Passengers at the Louisville International Airport may be the first to pass through new security scanners that were activated over the weekend.
Both Louisville and Lexington’s Blue Grass Airport are the latest to receive the new body scanners, which around 140 airports already have in place. When passengers pass through the scanners, they’ll be able to see a generic outline of a human body, not like other scanners that show more detailed and individualized body images, said Jim Fotenos, Transportation Security Administration spokesman.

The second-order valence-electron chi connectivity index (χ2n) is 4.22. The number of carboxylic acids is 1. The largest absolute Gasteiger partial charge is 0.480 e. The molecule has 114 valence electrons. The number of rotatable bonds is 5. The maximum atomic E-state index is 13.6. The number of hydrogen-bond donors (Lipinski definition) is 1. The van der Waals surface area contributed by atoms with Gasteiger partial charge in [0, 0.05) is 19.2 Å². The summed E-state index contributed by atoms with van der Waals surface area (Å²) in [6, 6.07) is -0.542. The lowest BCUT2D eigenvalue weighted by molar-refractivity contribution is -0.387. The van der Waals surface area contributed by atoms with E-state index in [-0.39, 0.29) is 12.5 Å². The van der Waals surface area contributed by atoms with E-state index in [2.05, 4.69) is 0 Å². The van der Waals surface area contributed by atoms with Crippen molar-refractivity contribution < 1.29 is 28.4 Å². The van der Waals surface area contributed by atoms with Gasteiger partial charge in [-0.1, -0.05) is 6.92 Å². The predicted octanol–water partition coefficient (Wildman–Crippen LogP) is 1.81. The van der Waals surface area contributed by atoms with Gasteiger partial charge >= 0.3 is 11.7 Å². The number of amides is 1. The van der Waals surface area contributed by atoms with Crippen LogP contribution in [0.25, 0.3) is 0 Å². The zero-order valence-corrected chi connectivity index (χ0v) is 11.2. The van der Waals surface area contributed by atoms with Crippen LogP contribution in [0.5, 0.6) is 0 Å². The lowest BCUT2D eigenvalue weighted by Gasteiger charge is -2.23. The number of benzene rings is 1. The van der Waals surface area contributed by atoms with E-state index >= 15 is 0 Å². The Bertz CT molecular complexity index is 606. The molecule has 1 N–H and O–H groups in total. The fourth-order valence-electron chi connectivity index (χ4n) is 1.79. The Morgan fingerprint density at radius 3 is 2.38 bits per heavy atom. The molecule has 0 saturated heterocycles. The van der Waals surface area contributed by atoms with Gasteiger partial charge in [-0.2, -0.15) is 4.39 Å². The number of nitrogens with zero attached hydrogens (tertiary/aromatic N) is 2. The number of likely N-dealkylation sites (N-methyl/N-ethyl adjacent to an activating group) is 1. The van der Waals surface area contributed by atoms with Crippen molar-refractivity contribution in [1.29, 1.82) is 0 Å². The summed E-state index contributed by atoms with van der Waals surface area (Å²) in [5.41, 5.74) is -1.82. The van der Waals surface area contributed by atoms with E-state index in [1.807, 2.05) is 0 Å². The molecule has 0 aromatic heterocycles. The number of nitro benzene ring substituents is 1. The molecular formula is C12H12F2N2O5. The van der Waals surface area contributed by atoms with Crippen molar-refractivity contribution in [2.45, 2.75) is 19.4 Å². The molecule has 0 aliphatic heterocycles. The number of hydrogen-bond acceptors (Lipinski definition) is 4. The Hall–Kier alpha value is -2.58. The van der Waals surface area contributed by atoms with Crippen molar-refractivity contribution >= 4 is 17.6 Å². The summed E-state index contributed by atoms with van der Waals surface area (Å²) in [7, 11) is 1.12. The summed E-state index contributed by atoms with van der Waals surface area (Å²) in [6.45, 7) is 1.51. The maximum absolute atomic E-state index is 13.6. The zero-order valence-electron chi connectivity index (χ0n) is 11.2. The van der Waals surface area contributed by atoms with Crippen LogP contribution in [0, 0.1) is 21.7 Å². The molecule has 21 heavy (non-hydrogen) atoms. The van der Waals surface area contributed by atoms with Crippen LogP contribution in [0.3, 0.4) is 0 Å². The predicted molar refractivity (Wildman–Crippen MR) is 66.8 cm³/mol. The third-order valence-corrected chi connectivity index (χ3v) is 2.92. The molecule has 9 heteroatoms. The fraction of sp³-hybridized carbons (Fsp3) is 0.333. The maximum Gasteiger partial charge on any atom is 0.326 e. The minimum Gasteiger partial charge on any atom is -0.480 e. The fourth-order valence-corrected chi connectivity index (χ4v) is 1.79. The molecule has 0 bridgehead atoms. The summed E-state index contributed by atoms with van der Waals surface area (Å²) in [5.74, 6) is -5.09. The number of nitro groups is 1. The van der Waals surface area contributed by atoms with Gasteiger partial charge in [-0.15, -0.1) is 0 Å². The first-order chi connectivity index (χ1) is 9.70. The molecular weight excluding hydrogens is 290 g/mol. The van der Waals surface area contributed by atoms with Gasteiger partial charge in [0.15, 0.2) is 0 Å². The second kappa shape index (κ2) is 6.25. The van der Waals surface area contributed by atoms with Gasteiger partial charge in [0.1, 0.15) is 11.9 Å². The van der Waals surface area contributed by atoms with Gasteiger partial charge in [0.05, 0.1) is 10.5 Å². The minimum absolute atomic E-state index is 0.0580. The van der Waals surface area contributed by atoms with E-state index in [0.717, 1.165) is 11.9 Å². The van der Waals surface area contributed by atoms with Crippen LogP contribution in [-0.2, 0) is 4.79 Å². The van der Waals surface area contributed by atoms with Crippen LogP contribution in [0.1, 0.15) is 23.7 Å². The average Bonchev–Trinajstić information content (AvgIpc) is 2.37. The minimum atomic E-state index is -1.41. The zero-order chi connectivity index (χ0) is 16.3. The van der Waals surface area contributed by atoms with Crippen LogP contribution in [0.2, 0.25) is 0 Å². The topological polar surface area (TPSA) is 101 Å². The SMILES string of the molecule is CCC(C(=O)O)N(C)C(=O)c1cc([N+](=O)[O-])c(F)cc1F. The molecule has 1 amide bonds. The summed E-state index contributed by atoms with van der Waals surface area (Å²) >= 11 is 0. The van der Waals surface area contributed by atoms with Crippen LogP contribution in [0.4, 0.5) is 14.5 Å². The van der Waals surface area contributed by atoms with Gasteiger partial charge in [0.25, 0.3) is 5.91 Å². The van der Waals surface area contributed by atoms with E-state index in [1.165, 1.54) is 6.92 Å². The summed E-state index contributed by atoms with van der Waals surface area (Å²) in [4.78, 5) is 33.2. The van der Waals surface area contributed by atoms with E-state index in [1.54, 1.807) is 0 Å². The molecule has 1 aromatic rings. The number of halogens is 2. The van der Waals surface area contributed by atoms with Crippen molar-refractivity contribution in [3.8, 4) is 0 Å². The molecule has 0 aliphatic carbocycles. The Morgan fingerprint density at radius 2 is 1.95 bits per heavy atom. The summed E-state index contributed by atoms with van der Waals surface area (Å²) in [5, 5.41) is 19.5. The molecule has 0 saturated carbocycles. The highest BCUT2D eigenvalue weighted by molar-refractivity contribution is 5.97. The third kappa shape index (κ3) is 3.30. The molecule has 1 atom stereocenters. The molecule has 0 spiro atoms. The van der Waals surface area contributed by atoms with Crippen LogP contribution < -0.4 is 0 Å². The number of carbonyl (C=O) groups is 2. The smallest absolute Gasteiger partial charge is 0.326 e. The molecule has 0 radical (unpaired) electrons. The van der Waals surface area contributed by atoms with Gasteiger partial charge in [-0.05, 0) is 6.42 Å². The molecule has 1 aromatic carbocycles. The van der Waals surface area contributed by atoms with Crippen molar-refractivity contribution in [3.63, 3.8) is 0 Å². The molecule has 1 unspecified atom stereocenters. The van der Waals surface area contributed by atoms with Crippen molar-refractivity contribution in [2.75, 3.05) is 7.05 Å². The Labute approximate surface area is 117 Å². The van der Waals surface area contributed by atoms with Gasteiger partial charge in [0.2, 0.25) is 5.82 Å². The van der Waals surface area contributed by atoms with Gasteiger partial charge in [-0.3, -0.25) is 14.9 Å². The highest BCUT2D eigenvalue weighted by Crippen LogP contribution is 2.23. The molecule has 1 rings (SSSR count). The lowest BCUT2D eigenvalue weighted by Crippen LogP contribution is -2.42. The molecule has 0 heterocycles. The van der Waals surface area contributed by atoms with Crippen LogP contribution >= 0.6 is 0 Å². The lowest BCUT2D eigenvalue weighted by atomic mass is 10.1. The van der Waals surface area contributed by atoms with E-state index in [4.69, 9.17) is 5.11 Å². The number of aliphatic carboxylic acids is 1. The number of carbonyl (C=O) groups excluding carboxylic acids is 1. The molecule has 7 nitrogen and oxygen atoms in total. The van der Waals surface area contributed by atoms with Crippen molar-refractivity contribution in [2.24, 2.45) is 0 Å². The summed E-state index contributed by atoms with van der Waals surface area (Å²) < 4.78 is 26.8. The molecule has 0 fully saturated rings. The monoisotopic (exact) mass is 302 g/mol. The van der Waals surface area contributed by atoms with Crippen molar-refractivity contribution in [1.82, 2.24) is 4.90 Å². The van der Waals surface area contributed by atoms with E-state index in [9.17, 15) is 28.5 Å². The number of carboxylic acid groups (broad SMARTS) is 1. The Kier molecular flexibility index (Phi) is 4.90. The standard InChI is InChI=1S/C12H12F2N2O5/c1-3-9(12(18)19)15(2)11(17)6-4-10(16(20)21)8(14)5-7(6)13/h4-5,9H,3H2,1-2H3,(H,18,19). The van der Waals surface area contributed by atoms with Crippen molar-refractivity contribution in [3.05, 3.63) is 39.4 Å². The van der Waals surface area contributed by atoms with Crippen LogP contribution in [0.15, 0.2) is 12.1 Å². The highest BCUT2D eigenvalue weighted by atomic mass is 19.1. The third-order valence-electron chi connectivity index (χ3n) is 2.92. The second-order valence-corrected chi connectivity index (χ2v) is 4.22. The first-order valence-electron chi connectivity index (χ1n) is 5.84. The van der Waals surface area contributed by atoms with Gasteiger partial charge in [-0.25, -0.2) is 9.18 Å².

“The vast majority of passengers that come through are simply going to see a green screen that says ok and they’ll be clear to proceed to their flight. The millimeter wave software does not use a passenger specific image. It uses the same image for all passengers and its almost an avatar if you will,” he said.
Louisville is using the new scanners in addition to the metal detectors that are currently in place, he said. The scanners offer more security and can detect items like plastic, liquids or gels and will not replace other methods the TSA uses to screen passengers, said Fotenos.
The TSA assures the scanners are safe.
“Those (scanners) use harmless electromagnetic or radio waves. It bounces off the passenger to look for anomalies or inconsistencies, items that may be concealed. And the electromagnetic waves–the exposure from those is about 10,000 less than a cell phone,” he said.